(Part2) Depressed Artist Seeks Wealthy Benefactor, And Also Her Soul

I have to say that I am enjoying reading these. I wonder if this is going to be become like a Craigslist-based soap opera, or a miniseries. But it’s rather interesting, regardless of how it unfolds. I’ve actually been in touch with the artist. It’s easy to reply to her posts through Craigslist. And thank you “Depressed Artist” for the shout out!

And if you can identify with this person’s story, please consider sharing your own by submitting to this project:

In part 2, She makes some valid points about the need for community among artists and internalized invalidation of the “identity and validity of the artist.” What’s interesting is this idea of “confounding art for healing and art as vocation.” I think for creatives, in order to stay well, we must make art. It’s not about healing a wound, like with art therapy. It’s part of everyday wellness, like eating or bathing (but it can also be for healing wounds, of course). None of these are new ideas, but they continue to be major issues for artists so they need to continue to be discussed. Here is part 2 of Depressed Artist Seeks Wealthy Benefactor, And Also Her Soul, found in the Craigslist art community section.

(Part2) Depressed Artist Seeks Wealthy Benefactor, And Also Her Soul (Anywhere)
I posted here last week about my struggles with not being able to work as an artist and how difficult it has been for me to go to work every day. Since then I have received several emails and an invitation to speak on a podcast about my experience (won’t post a link because am waiting for that to be finalized), which I will do anonymously. The post was also picked up and re-posted on a website called Artist Stories (artiststories.wordpress.com) because I guess it jives with their mission. The post seems to have really resonated with people.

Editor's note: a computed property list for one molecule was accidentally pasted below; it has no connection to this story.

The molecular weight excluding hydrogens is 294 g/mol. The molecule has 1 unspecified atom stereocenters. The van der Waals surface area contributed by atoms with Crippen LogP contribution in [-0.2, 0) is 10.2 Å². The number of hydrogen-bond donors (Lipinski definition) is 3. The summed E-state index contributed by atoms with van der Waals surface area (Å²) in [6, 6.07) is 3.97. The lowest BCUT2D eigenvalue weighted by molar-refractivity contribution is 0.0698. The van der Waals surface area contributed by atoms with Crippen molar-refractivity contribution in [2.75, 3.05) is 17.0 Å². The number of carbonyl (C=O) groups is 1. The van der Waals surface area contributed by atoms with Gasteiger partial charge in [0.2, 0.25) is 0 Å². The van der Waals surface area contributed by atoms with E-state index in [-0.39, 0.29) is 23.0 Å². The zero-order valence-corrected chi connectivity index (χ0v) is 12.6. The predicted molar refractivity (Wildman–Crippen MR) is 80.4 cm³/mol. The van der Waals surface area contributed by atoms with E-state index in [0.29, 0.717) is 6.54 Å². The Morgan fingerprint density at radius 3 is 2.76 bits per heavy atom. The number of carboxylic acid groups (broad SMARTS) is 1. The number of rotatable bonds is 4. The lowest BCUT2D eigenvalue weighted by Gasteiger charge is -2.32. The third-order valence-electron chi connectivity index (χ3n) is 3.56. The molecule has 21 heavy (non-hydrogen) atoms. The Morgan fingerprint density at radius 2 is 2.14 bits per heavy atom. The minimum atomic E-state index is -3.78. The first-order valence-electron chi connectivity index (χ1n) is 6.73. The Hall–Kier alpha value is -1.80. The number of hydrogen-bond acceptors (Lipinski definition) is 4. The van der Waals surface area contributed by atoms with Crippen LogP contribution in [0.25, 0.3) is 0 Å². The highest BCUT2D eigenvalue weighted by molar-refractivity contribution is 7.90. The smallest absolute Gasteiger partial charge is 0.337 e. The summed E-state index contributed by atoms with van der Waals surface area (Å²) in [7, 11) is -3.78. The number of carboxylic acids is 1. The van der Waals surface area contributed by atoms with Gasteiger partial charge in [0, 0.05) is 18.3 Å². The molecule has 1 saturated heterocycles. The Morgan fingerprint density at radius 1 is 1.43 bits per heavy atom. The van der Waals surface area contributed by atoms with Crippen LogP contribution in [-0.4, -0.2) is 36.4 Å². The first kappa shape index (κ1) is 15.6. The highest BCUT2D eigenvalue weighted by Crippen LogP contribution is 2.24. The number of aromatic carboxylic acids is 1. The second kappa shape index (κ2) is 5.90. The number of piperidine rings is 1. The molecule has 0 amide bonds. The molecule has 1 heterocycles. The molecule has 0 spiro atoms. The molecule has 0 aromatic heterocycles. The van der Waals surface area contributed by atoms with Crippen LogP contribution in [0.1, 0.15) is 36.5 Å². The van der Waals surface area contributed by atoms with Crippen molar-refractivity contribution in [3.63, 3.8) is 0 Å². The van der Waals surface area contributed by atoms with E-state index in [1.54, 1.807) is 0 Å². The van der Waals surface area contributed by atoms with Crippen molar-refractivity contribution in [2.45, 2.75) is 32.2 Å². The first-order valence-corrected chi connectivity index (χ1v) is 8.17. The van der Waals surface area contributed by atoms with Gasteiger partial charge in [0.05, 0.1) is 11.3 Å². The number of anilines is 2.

I was not expecting anyone to reach out. I don’t exactly know what I was expecting. But it was very touching and definitely one of those moments where one feels like there is hope in humanity. I guess deep down I knew that I was not alone in this struggle. Though, I am still not opposed to a wealthy benefactor reaching out to me!

In these emails I’ve read about people’s struggles about striving to become a working artist, which range from anger to homelessness. I’ve heard time and time again that becoming an artist is not the answer to one’s depression. This is something I’ve thought about many times. There seems to be a confounding of art for healing and art as vocation. I think there is usually overlap for most artists anyway, and they are not mutually exclusive. But I’ve heard and seen from artists not suffering from depression that it is possible to have a day job and it not feel like utter hell. It’s also been encouraging to see how others have approached these challenges, and much of that has to do with finding support from other artists. That support takes various forms, but it seems rather important. Even just emailing with strangers who “get it” has been a great thing.